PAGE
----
The LEDs' low voltage usage, the low level of generated heat, as well as the fact that they do not produce any UV radiation render LEDs not only a convenient and flexible lighting solution, but also a highly secure one. While conventional light sources frequently cannot be used for illuminating certain materials, LEDs are combinable with almost every type of material, offering its users an unlimited range of application possibilities.
LEDs are low energy products which reduce carbon emissions. As they contain no sulfurs or phosphors like other light sources, they are an eco-friendly product for disposal, contributing actively to the protection of the environment.
The rapid development of LEDs consisting of a continuously climbing light output, improvement of light efficiency and quality, increasing energy savings as well as shrinking cost, renders LED light bulbs the light source of the 21st century. Resulting in a strong market growth, LEDs are set to conquer the lighting industry.
From indication to Illumination:
Traffic lights, automotive, exit signs etc
Portable appliances, cell phones & PDAs
Direct view displays; video screens
Transportation: marine, auto, aviation etc.
Areas of application:
=SSL for small scale applications
White LEDs replacing conventional light bulbs
Areas of application:
=SSL for large scale applications
Nowadays, five major trends become apparent:
Broader use of LED-fixtures: especially the semi-professional market is characterized by an increased use of LED-fixtures. A growing ecological awareness and new environmental directives render LEDs the lighting solution of the new century: their longevity, low power consumption, high light output and low maintenance costs render them perfectly suitable for any lighting installation, no matter if short-term or permanent, large scale or small scale. Especially in applications located in hard-to-reach and thus difficult to maintain areas, such as recessed and angled spaces like high buildings, bridges etc. the longevity and durability of LEDs represent the solution. A strong development resulting in increasing performance and higher light-output will enlarge the application areas and design possibilities of LEDs.
Higher demand of interactive LED systems: Especially for the professional market, as lighting applications become more and more elaborate, the development of interactive and more efficient LED-systems are of great benefit. The usage of sensor systems (e.g. tracing motion, body heat, speed etc.) becomes more and more popular, rendering installations as flexible as never before. For instance, a regular public lighting system based on interactive LED lighting benefits not only of the increased energy saving potential and low maintenance costs of the LEDs, but also of even further cost savings due to the system’s capabilities such as creating “light on demand”: the sensor system, interacting with the public, can increase or decrease the amount of lights exactly to the amount of people, their movements or speed. Next to the cost reduction and energy efficiency, an added artistic value is also added to the lighting installation - creating a unique experience for the observer.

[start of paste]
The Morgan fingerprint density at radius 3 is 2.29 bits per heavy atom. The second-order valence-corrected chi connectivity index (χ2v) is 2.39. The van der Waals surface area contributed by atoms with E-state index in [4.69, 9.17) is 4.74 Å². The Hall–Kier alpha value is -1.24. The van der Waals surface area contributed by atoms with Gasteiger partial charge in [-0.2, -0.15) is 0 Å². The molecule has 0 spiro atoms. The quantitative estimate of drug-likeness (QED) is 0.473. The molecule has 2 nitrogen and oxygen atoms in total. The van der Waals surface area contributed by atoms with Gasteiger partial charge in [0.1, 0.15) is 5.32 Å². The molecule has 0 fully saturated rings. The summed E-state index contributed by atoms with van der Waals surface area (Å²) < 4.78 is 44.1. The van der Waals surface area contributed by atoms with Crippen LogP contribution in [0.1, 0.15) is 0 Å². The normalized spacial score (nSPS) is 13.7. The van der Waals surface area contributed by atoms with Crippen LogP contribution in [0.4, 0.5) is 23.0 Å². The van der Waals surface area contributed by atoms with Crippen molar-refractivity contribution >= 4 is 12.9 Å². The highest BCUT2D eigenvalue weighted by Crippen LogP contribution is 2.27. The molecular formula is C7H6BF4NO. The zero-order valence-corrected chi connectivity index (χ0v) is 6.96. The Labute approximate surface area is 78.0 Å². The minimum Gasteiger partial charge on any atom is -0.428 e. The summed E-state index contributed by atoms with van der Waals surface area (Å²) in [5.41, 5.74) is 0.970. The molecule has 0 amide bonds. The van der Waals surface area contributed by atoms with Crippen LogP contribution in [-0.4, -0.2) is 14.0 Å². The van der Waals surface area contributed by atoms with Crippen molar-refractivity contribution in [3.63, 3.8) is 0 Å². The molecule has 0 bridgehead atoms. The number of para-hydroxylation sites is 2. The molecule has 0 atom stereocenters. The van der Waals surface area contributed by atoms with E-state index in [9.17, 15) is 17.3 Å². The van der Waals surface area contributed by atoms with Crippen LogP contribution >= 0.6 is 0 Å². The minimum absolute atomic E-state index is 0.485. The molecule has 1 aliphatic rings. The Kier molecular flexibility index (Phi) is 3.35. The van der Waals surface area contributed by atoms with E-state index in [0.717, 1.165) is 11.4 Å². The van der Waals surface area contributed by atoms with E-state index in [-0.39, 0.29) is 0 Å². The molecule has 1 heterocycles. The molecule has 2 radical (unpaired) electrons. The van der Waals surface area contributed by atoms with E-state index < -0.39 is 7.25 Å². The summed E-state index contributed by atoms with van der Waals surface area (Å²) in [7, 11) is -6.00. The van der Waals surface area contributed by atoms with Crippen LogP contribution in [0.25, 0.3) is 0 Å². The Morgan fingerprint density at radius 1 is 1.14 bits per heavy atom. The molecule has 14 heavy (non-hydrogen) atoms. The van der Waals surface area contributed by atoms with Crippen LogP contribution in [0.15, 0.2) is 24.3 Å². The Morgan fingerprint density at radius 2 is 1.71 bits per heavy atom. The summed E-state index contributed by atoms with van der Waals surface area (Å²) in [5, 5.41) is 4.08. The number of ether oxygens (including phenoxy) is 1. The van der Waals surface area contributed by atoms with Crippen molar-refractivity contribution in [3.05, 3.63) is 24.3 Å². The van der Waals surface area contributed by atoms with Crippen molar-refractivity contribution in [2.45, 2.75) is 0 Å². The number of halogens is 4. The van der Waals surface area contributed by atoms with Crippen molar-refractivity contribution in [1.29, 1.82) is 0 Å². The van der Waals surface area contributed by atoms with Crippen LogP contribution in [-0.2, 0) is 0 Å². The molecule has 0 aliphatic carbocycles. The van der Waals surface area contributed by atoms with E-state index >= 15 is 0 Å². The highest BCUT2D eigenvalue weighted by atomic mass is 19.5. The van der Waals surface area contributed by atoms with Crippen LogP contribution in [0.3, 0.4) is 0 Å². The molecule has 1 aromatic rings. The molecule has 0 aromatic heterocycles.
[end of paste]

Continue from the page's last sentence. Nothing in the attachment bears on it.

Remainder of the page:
Penetration of the consumer market: LED lighting becomes more and more the focus of consumers and will enter everyday life in the near future. Low intensity LEDs can already be found in many sectors such as electronic equipment, toys, domestic appliances, traffic signal etc. In the future LEDs will play an increasing role for end-users, as the new technology of high power LEDs is on the advance. Due to increasing benefits such as energy efficiency, longevity, low maintaining costs as well as continuously decreasing acquisition costs, LEDs are attractive as never before for the residential market. LEDs are already used for decorative lighting and will in the near future replace some conventional light sources in everyday life.
Increasing use of White LEDs: The price/performance situation of white LEDs continues to improve and makes white LEDs more and more competitive to conventional white lighting sources. Compared to conventional light bulbs (e.g. incandescent lamp, discharge lamp), their extremely high light output and brightness, as well as their unique flexibility to adjust the color temperature of the white light output (ranging between 3000 and 7000K) render white LEDs the light bulb of tomorrow. White LED applications, for instance, will soon become one of the standard light sources for functional illumination, revitalizing central cities and encouraging high-density housing.
OLEDs on Advance: OLEDs are solid state devices made with organic material (OLED), handled as the next generation of LEDs. The latest organic light emitting diodes are more powerful, use less power, and are more efficient than conventional diodes and represent an alternative and still more ecological solution. Their unique variability in application due to their tiny size, extremely low heat emission and flexibility render them a perfect solution for advanced lighting applications - even on elastic surfaces like fabrics if produced with a high density.